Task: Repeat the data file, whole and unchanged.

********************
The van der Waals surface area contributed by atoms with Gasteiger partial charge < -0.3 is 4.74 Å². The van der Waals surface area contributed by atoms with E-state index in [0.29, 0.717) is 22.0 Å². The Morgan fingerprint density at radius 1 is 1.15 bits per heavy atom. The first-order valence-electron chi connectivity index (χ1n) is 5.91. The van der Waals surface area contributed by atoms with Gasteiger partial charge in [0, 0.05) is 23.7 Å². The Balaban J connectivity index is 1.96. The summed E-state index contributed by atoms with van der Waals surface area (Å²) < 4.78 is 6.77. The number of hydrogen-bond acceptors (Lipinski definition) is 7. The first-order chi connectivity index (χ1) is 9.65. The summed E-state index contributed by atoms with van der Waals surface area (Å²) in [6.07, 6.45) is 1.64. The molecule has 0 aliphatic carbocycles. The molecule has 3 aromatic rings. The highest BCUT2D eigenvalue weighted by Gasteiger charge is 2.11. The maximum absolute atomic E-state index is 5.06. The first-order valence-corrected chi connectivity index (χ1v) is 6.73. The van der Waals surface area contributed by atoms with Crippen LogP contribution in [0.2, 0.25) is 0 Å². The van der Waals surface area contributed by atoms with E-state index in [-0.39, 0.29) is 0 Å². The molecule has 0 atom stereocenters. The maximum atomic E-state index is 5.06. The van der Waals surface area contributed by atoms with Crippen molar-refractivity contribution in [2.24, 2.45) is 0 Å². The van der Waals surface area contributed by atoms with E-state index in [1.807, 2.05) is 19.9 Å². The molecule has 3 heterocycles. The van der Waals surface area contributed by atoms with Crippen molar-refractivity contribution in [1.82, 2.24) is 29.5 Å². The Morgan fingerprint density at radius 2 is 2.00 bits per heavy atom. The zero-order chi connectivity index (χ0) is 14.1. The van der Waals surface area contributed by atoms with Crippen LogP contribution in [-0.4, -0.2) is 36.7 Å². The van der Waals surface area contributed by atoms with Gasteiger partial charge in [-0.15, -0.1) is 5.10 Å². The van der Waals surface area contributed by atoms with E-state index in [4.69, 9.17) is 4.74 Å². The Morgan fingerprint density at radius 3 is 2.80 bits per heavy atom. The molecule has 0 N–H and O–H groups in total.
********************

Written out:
The van der Waals surface area contributed by atoms with Gasteiger partial charge < -0.3 is 4.74 Å². The van der Waals surface area contributed by atoms with E-state index in [0.29, 0.717) is 22.0 Å². The Morgan fingerprint density at radius 1 is 1.15 bits per heavy atom. The first-order valence-electron chi connectivity index (χ1n) is 5.91. The van der Waals surface area contributed by atoms with Gasteiger partial charge in [0, 0.05) is 23.7 Å². The Balaban J connectivity index is 1.96. The summed E-state index contributed by atoms with van der Waals surface area (Å²) < 4.78 is 6.77. The number of hydrogen-bond acceptors (Lipinski definition) is 7. The first-order chi connectivity index (χ1) is 9.65. The summed E-state index contributed by atoms with van der Waals surface area (Å²) in [6.07, 6.45) is 1.64. The molecule has 0 aliphatic carbocycles. The molecule has 3 aromatic rings. The highest BCUT2D eigenvalue weighted by Gasteiger charge is 2.11. The maximum absolute atomic E-state index is 5.06. The first-order valence-corrected chi connectivity index (χ1v) is 6.73. The van der Waals surface area contributed by atoms with Crippen LogP contribution in [0.2, 0.25) is 0 Å². The van der Waals surface area contributed by atoms with E-state index in [-0.39, 0.29) is 0 Å². The molecule has 0 atom stereocenters. The maximum atomic E-state index is 5.06. The van der Waals surface area contributed by atoms with Crippen molar-refractivity contribution in [2.24, 2.45) is 0 Å². The van der Waals surface area contributed by atoms with E-state index in [1.807, 2.05) is 19.9 Å². The molecule has 3 heterocycles. The van der Waals surface area contributed by atoms with Crippen molar-refractivity contribution in [1.82, 2.24) is 29.5 Å². The Morgan fingerprint density at radius 2 is 2.00 bits per heavy atom. The zero-order chi connectivity index (χ0) is 14.1. The van der Waals surface area contributed by atoms with Crippen LogP contribution in [-0.4, -0.2) is 36.7 Å². The van der Waals surface area contributed by atoms with Gasteiger partial charge in [-0.15, -0.1) is 5.10 Å². The van der Waals surface area contributed by atoms with E-state index in [4.69, 9.17) is 4.74 Å². The Morgan fingerprint density at radius 3 is 2.80 bits per heavy atom. The molecule has 0 N–H and O–H groups in total.